I had to admit that I, too, wanted someone handy to blame. A part of me felt sympathy, albeit limited, for the middle-aged woman plumping grumpily down the stairs, while another part of me wanted to run her down screaming, ‘your son is a moral monstrosity, and you’ve created him, and I won’t stop until you’ve both been brought to justice for your crimes!’.

Sunday, March 05, 2006

evolutionary biology, behavioural genetics and some common sense

Here are a few disparate thoughts on reading Steven Pinker's The Blank Slate.

With a light-headed ambition, Pinker tackles every controversy – educational methodology, the GM debate, abortion and the genesis of the soul, hyper-reality and cultural theory, and that’s all in one short chapter. I agree with much of what he says, so the whirlwind-tour approach doesn’t bother me too much, but, as with that other ideas populist Daniel Dennett, his slickness occasionally seems glib, and his elitism is just a little suspect. Dennett’s book Elbow Room, a defence of ‘soft determinism’ (in which you can have your determinism and your free will too) was a reasonable book as far as it went, but as I recall it was quite dismissive of what might be called ‘social determinism’, the possibly ‘hard determinist’ view that people who commit crimes often do so because of their social and family background, the cycle of violence they’re in, their entrapment, their lack of alternatives, role models and the like. Of course, Dennett, along with his soul-mate Pinker, accepts that these are issues, and he makes all the right liberal noises about improvements in education and living standards and nutrition, but doesn’t dwell on the matter for too long. He wants to make the point that the criminal can always choose to do otherwise, in line with soft determinism. I would want to make the point that the fact that, for whatever reasons, people in these ‘trapped’ environments so often choose not to do the ‘right’ thing, in spite of the near-inevitability of severe punishment, is a far more important issue than the question of whether soft or hard determinism is correct.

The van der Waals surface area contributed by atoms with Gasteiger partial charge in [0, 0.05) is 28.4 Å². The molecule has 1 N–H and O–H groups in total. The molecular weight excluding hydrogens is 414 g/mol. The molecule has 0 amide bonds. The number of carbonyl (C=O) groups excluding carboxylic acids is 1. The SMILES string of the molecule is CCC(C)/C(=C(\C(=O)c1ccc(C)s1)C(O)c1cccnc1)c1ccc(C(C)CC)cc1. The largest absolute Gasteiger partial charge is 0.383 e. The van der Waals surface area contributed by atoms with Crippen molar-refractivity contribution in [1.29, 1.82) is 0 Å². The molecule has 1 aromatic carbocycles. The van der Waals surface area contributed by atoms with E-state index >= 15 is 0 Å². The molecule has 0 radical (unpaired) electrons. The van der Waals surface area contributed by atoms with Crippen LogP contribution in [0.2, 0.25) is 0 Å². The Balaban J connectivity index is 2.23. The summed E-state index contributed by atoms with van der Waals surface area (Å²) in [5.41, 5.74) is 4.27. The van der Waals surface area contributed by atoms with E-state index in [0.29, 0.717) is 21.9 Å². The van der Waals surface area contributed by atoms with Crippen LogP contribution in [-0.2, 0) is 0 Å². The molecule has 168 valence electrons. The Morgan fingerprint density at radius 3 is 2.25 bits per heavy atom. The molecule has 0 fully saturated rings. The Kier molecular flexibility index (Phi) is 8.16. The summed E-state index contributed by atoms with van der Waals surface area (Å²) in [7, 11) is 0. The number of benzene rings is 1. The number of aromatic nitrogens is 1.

With Pinker, also, there's an apparent need to score points and victories which leads him on occasion to deal with important issues with a crassness and inhumanity that makes my blood boil.

Take this passage from The Blank Slate, which I feel, could only have come from someone born in a world cushioned from real deprivation and stultification: